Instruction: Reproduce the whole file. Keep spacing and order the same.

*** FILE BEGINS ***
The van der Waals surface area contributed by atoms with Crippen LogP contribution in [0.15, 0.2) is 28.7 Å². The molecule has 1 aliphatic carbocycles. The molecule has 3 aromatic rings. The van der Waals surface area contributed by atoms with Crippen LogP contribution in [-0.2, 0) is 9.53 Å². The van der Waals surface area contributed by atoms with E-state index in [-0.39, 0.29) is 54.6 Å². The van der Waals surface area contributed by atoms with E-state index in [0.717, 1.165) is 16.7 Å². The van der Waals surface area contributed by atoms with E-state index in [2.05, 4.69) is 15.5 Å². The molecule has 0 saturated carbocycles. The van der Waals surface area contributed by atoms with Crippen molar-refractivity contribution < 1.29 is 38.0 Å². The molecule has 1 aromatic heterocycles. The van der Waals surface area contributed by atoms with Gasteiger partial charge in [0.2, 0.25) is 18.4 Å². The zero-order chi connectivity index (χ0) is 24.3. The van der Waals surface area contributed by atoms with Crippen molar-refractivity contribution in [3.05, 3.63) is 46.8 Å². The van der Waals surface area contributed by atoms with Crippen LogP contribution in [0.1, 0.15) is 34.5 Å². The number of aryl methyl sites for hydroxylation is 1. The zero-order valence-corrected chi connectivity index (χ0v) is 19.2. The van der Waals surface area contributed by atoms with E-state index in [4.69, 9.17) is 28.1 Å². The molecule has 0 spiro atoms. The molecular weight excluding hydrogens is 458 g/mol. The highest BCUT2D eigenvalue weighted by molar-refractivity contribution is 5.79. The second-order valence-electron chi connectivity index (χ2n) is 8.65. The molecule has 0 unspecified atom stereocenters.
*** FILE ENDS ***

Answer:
The van der Waals surface area contributed by atoms with Crippen LogP contribution in [0.15, 0.2) is 28.7 Å². The molecule has 1 aliphatic carbocycles. The molecule has 3 aromatic rings. The van der Waals surface area contributed by atoms with Crippen LogP contribution in [-0.2, 0) is 9.53 Å². The van der Waals surface area contributed by atoms with E-state index in [-0.39, 0.29) is 54.6 Å². The van der Waals surface area contributed by atoms with E-state index in [0.717, 1.165) is 16.7 Å². The van der Waals surface area contributed by atoms with E-state index in [2.05, 4.69) is 15.5 Å². The molecule has 0 saturated carbocycles. The van der Waals surface area contributed by atoms with Crippen molar-refractivity contribution < 1.29 is 38.0 Å². The molecule has 1 aromatic heterocycles. The van der Waals surface area contributed by atoms with Gasteiger partial charge in [0.2, 0.25) is 18.4 Å². The zero-order chi connectivity index (χ0) is 24.3. The van der Waals surface area contributed by atoms with Crippen molar-refractivity contribution in [3.05, 3.63) is 46.8 Å². The van der Waals surface area contributed by atoms with Crippen LogP contribution in [0.1, 0.15) is 34.5 Å². The number of aryl methyl sites for hydroxylation is 1. The zero-order valence-corrected chi connectivity index (χ0v) is 19.2. The van der Waals surface area contributed by atoms with E-state index in [4.69, 9.17) is 28.1 Å². The molecule has 0 spiro atoms. The molecular weight excluding hydrogens is 458 g/mol. The highest BCUT2D eigenvalue weighted by molar-refractivity contribution is 5.79. The second-order valence-electron chi connectivity index (χ2n) is 8.65. The molecule has 0 unspecified atom stereocenters.